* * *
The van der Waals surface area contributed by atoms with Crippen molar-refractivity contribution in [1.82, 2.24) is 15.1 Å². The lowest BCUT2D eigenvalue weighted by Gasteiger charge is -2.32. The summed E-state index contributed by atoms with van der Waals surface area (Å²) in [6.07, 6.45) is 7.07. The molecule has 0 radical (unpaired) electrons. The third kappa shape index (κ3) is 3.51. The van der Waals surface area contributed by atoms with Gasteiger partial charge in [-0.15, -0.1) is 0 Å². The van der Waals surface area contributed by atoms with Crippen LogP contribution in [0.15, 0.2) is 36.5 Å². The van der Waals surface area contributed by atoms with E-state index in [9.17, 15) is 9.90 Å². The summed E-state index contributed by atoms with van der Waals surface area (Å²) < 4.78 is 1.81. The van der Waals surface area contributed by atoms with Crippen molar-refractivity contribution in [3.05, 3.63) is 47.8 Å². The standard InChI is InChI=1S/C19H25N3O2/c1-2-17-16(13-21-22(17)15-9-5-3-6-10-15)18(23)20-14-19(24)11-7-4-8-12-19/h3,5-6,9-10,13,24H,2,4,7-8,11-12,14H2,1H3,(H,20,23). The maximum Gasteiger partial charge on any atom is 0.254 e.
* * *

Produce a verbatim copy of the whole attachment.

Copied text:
The van der Waals surface area contributed by atoms with Crippen molar-refractivity contribution in [1.82, 2.24) is 15.1 Å². The lowest BCUT2D eigenvalue weighted by Gasteiger charge is -2.32. The summed E-state index contributed by atoms with van der Waals surface area (Å²) in [6.07, 6.45) is 7.07. The molecule has 0 radical (unpaired) electrons. The third kappa shape index (κ3) is 3.51. The van der Waals surface area contributed by atoms with Gasteiger partial charge in [-0.15, -0.1) is 0 Å². The van der Waals surface area contributed by atoms with Crippen LogP contribution in [0.15, 0.2) is 36.5 Å². The van der Waals surface area contributed by atoms with E-state index in [9.17, 15) is 9.90 Å². The summed E-state index contributed by atoms with van der Waals surface area (Å²) < 4.78 is 1.81. The van der Waals surface area contributed by atoms with Crippen molar-refractivity contribution in [3.05, 3.63) is 47.8 Å². The standard InChI is InChI=1S/C19H25N3O2/c1-2-17-16(13-21-22(17)15-9-5-3-6-10-15)18(23)20-14-19(24)11-7-4-8-12-19/h3,5-6,9-10,13,24H,2,4,7-8,11-12,14H2,1H3,(H,20,23). The maximum Gasteiger partial charge on any atom is 0.254 e.